Small-Footprint Y-Axis Turning Center

The ST-10Y from Haas is a small-footprint, Y-axis turning center that provides 4" of Y-axis travel (±2" from the centerline) for off-center milling, drilling and tapping, and it is equipped with high-torque live tooling and a servo-driven C axis for versatile four-axis capability.

Related Suppliers

Find more information about:

The ST-10Y from Haas is a small-footprint, Y-axis turning center that provides 4" of Y-axis travel (±2" from the centerline) for off-center milling, drilling and tapping, and it is equipped with high-torque live tooling and a servo-driven C axis for versatile four-axis capability.
 
The turning center provides a maximum cutting capacity of 9" × 14", with a swing of 16.25" over the cross-slide. It is equipped with a 6.5" hydraulic three-jaw chuck and a 12-station VDI turret. The turning center’s A2-5 spindle nose has a 2.31" spindle bore and a bar capacity of 1.75". The machine’s 15-hp vector dual-drive spindle turns to 6,000 rpm, and provides 75 foot-pounds of torque at 1,300 rpm. On-the-fly, wye-delta switching yields a wide constant-horsepower band for constant surface feed cuts, and rapids are 1,200 ipm on the X and Z axes to reduce cycle times.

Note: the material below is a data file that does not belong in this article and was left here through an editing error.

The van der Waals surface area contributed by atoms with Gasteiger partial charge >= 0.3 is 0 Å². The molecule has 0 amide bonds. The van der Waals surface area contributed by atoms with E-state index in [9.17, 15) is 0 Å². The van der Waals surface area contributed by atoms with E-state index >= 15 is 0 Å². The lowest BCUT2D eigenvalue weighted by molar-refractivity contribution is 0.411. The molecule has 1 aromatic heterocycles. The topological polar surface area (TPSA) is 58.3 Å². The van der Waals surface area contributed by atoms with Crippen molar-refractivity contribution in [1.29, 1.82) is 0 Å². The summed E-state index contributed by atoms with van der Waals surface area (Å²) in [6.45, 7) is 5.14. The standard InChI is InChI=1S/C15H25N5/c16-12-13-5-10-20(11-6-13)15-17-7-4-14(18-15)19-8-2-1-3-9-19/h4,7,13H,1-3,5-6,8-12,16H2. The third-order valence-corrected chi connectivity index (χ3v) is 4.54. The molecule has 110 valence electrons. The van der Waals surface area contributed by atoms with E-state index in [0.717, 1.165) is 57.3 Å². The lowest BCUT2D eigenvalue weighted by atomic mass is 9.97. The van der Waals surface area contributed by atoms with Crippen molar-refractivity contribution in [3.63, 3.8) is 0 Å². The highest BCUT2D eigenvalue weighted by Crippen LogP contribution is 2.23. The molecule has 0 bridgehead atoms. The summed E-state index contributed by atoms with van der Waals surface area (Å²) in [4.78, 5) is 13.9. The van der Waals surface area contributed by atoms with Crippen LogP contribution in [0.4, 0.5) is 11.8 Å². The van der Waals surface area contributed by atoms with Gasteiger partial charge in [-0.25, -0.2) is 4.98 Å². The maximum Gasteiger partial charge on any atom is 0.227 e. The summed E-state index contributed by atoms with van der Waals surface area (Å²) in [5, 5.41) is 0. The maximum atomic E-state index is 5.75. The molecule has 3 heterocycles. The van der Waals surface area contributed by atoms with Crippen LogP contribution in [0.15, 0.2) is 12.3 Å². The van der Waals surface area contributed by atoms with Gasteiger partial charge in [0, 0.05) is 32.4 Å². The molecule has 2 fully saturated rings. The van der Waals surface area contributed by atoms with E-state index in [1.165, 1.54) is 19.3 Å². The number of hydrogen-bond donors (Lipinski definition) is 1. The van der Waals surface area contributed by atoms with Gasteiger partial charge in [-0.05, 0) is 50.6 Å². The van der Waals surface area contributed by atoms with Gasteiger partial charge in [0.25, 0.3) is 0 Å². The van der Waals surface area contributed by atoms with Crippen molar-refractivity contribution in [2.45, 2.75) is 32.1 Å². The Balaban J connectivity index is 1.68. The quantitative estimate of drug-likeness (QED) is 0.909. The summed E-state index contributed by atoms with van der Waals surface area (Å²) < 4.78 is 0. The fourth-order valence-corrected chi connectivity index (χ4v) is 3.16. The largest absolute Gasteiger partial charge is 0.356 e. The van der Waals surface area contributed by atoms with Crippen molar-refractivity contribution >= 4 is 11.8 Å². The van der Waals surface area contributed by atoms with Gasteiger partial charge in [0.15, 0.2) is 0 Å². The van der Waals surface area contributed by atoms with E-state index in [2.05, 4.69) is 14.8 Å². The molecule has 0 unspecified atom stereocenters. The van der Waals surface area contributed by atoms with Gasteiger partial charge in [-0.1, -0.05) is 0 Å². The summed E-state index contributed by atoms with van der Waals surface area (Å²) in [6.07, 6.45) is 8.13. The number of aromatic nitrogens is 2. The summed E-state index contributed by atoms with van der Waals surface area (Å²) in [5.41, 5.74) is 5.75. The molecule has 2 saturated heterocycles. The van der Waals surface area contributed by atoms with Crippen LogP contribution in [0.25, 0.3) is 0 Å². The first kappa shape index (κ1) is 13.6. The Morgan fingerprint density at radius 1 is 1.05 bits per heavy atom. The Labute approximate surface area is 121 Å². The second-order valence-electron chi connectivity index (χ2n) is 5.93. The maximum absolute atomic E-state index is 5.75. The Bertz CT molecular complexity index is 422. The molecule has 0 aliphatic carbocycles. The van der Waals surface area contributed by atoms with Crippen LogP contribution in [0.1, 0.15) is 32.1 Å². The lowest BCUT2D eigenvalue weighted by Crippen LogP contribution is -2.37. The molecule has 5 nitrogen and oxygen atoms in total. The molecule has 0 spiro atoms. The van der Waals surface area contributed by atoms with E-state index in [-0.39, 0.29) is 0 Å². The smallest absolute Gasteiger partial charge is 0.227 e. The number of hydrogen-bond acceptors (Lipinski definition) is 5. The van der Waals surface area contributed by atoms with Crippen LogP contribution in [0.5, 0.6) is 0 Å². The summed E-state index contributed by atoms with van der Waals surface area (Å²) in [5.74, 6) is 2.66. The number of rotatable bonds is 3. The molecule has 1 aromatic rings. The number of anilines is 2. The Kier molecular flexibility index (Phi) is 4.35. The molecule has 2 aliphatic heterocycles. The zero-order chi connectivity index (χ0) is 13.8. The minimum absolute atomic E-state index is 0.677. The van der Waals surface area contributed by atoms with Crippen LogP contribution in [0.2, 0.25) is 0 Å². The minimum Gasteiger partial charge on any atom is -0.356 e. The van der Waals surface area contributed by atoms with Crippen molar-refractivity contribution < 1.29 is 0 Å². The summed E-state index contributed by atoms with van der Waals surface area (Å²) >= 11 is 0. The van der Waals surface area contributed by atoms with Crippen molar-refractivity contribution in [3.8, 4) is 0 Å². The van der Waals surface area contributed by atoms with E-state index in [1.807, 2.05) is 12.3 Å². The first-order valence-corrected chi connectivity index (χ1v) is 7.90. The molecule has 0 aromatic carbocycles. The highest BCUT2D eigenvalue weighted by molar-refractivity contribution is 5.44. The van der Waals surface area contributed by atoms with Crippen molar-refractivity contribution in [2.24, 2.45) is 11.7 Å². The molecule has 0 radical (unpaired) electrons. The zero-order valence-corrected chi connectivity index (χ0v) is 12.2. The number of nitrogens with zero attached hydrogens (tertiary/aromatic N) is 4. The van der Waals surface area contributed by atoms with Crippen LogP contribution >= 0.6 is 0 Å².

Standard equipment on the turning center includes high-torque live tooling with C axis, rigid tapping, spindle orientation, a 15" color LCD monitor and a USB port. Available high-productivity options include a belt-type chip conveyor, a manual tailstock with hydraulic quill, an automatic tool probe, an automatic parts catcher, high-pressure coolant systems and more. 

Editor Pick

Robotic Cell Cuts Cycle Time, Improves Part Quality

Sew-Eurodrive Inc. worked with Okuma America’s authorized systems dealer, Gosiger Automation, to design an automated cell that includes an automatic, magazine bar feeder that loads 6-ft. lengths of barstock into the machine. The shop also switched to an Okuma twin spindle, twin turret turning center so all of the machining operations are completed in one setup, thus eliminating additional fixtures and operator intervention. The resultant system reduces cycle times and requires much less operator involvement. As a result, production time per part was more than cut in half – from about 5 minutes to 2 minutes, 20 seconds.